7 Audition Tips from Amy Hubbard


Amy Hubbard has carved out a seriously impressive career in casting – you’ve more than likely watched a film or series she’s worked on.  I’ve been writing to her since 2008, so I was excited to attend her recent casting workshop through ActorsCollab.  It was great to perform a scene from one of her current projects and get direct feedback from the renowned casting director as well as some of her top audition tips.  Here’s my takeaway:

  1. Embrace the self-tape.  It’s here to stay and Amy loves them.
  2. Be 1000% off book.  Amy wants to see the character in the moment, not an actor looking at the page or struggling to remember lines.   You’ll also be freed up to listen better – Amy reiterates the age old adage: “90% of acting is listening”.
  3. Underplay.  Amy often has to reassure actors that doing less is more – be brave, think ‘documentary’.  There’s a temptation to ‘show’ what we can do.  Don’t.  There doesn’t have to be a gear change or emotional climax.  Even if the entire scene plays at one pitch it can be enough.
  4. Ask questions if needed.  A good one is, “Where should this performance be pitched?” (in terms of energy and mood).  Or if you get multiple takes, “Was that last one too big?”
  5. Ignore the writer’s stage directions.  Always.  They are not performance notes.  Writers use them to clarify their ideas to readers – particularly those who can green-light their script.  You the actor must listen to the urge that motivates your own unique actions.
  6. Keep it snappy.  The people watching your tape have tonnes to do and a limited amount of time.  Give the scene it’s due, but avoid gratuitous pauses or time-taking.  Amy quotes Peter Jackson in this regard: “No scene can’t be improved with a bit of pace”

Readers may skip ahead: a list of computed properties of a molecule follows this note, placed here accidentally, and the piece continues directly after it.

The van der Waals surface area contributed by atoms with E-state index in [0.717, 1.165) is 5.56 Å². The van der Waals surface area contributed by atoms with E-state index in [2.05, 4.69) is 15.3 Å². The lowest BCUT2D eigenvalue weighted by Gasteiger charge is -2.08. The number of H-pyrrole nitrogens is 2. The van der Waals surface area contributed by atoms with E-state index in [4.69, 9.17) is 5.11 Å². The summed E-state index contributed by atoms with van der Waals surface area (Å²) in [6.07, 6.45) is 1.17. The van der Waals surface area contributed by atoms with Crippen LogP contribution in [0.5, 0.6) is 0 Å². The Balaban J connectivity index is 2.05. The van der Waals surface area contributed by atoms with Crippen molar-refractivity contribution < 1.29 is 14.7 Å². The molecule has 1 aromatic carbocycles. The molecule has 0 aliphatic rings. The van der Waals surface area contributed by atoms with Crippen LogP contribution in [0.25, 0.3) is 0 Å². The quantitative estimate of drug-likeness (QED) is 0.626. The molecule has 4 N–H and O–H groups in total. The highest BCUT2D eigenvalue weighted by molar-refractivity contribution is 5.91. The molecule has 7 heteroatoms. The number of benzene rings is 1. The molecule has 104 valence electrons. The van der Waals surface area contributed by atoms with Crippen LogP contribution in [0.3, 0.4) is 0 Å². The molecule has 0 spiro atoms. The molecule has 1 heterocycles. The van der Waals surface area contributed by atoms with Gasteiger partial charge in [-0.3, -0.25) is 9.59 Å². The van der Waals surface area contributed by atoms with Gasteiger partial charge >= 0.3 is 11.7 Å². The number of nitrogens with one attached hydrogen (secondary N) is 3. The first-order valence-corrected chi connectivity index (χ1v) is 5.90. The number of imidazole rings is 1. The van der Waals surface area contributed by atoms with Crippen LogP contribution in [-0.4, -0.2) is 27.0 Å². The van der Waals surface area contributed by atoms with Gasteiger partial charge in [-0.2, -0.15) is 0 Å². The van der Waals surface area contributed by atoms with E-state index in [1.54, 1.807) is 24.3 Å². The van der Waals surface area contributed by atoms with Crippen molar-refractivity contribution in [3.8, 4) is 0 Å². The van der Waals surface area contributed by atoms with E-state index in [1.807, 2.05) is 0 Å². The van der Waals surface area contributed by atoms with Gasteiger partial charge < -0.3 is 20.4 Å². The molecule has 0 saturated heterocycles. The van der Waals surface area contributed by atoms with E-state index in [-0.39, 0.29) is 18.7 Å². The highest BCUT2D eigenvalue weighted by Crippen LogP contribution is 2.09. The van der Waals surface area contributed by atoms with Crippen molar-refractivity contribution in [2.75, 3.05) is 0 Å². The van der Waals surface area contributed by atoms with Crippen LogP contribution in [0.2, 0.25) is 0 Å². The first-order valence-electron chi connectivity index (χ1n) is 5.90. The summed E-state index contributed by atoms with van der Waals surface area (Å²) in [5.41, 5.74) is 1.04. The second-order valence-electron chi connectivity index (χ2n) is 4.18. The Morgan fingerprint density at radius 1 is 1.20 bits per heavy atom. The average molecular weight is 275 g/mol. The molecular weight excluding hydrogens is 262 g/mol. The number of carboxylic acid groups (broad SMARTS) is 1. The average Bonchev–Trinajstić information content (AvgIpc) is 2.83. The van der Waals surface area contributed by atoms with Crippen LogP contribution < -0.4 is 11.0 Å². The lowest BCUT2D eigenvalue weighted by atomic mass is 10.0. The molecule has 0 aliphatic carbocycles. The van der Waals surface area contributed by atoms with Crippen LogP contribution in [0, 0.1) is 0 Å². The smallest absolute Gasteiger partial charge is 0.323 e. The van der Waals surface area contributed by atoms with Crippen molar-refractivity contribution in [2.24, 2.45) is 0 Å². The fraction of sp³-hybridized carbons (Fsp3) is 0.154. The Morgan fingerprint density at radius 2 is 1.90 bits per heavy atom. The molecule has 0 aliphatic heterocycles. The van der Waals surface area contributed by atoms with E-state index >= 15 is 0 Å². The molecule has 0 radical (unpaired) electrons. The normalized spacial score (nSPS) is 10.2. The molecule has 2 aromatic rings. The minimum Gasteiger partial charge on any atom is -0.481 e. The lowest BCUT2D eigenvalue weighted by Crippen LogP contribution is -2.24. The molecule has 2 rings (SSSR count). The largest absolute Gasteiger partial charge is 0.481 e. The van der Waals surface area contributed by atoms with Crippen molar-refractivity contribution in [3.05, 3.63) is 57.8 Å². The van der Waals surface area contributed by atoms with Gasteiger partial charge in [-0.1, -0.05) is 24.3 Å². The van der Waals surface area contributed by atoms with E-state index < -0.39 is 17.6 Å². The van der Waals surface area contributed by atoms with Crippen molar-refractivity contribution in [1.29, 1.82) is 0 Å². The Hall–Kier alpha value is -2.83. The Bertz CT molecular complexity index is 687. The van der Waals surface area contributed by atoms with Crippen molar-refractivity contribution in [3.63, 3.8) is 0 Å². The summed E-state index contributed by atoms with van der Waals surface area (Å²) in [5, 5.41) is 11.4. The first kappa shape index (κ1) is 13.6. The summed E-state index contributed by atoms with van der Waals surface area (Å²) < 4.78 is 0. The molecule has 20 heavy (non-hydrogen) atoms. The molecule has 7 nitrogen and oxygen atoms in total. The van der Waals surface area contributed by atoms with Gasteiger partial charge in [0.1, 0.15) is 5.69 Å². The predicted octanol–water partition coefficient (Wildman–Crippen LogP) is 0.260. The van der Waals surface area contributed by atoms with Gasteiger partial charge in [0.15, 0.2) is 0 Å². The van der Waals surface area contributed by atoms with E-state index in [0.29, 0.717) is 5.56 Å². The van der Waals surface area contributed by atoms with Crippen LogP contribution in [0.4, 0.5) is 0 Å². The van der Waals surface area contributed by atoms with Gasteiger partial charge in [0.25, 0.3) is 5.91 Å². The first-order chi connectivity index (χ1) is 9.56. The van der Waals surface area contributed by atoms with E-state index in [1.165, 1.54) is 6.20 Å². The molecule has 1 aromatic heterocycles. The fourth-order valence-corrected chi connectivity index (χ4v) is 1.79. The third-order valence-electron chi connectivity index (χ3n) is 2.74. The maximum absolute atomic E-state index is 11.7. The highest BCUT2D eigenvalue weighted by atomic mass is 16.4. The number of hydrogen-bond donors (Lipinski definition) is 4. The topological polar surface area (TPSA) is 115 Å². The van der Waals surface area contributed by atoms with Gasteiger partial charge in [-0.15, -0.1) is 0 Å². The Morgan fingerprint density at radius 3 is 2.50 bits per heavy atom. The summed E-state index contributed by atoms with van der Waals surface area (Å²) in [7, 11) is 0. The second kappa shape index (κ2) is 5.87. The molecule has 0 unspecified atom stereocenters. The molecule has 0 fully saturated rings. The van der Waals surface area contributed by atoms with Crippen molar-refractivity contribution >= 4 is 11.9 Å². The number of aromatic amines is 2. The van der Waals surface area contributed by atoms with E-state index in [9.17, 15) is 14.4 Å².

7. Confidence is key.  You will land the role based primarily on confidence, then your talent and only then whether you’re actually right for the part.   Amy wants her clients to know, “You can hit the ground running with this one!”  Be confident in yourself and your ideas.  The room is yours.  Don’t apologize.  If you fluff something,  just let ’em know you’re starting again and blow them away.
Good luck!

Kevin Costner: my kinda hero

Robbin Hood by Jeffrey Mundell
(I finished this illustration a few days ago.)

Robin Hood: Prince of Thieves is probably not Kevin Costner’s favourite role.  He was nominated for a Golden Raspberry Award for worst actor, while Alan Rickman won a BAFTA for his scene stealing Sheriff of Nottingham; none of which mattered to me:  I was a kid in a cinema, utterly transported by the film.  That’s the magic.  And over the years Costner has produced a lot of it.

Some of my favourite Costner performances include John Dunbar (Dances with Wolves), Elliot Ness (The Untouchables), Frank Farmer (The Bodyguard) and Sonny Weaver Jr. (Draft Day).  He remains one of my favourite American actors and I’m happy he’s still at it.

The Truth

The Shawshank Redemption is one of my favourite films.  I’ve tinkered (below) with the parole board scenes where Ellis Boyd Redding (Morgan Freeman) must convince his interrogators that he’s “no longer a danger to society”.  I always get a kick out of seeing his attitude change with time and wisdom and find it very relatable to my own profession and it’s various gatekeepers.  [Spoiler alert] Ultimately, Ellis stops trying to satisfy the parole board with what he hopes they want to hear; he no longer cares about the outcome, chooses not to censor himself or fear the consequences and in doing so earns his freedom.

 

Fake accents

screengrab: observer_'allo 'allo?

I saw a few casting directors tweeting the above article about a shift in the casting of speaking roles.  It highlights how actors are increasingly expected to be culturally aligned with the characters they play.  It has a lot to do with ‘cultural appropriation‘ – a contentious topic.

“An actor’s automatic licence to fake an accent is now increasingly in doubt.” – Vanessa Thorpe

As a South African actor, I’m aware that mainstream South African roles are almost exclusively played by non-South Africans who for the most part fail to accurately deliver the accent.  Even so, they’re working with recognised names, are handsomely rewarded and in a position to elevate their careers.

If they weren’t allowed to play those parts, would it also mean I could only ever play South Africans?  Bit of a double-edged sword that one.